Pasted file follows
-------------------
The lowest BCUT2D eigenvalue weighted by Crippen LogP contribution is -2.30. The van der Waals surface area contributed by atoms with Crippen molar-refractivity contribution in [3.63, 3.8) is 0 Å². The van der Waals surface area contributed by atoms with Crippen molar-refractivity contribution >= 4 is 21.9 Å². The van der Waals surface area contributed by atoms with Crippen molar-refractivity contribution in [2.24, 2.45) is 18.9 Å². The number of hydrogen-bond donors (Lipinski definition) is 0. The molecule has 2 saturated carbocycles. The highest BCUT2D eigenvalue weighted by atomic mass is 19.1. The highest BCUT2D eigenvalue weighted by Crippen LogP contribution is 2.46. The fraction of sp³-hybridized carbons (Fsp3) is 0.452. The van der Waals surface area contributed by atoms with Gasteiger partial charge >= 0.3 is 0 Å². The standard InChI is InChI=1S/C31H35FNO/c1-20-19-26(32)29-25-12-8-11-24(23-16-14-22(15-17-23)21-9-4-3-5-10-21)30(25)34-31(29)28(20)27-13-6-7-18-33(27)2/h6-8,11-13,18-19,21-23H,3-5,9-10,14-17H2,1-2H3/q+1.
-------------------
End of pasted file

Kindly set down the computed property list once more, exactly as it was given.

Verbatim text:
The lowest BCUT2D eigenvalue weighted by Crippen LogP contribution is -2.30. The van der Waals surface area contributed by atoms with Crippen molar-refractivity contribution in [3.63, 3.8) is 0 Å². The van der Waals surface area contributed by atoms with Crippen molar-refractivity contribution >= 4 is 21.9 Å². The van der Waals surface area contributed by atoms with Crippen molar-refractivity contribution in [2.24, 2.45) is 18.9 Å². The number of hydrogen-bond donors (Lipinski definition) is 0. The molecule has 2 saturated carbocycles. The highest BCUT2D eigenvalue weighted by atomic mass is 19.1. The highest BCUT2D eigenvalue weighted by Crippen LogP contribution is 2.46. The fraction of sp³-hybridized carbons (Fsp3) is 0.452. The van der Waals surface area contributed by atoms with Gasteiger partial charge >= 0.3 is 0 Å². The standard InChI is InChI=1S/C31H35FNO/c1-20-19-26(32)29-25-12-8-11-24(23-16-14-22(15-17-23)21-9-4-3-5-10-21)30(25)34-31(29)28(20)27-13-6-7-18-33(27)2/h6-8,11-13,18-19,21-23H,3-5,9-10,14-17H2,1-2H3/q+1.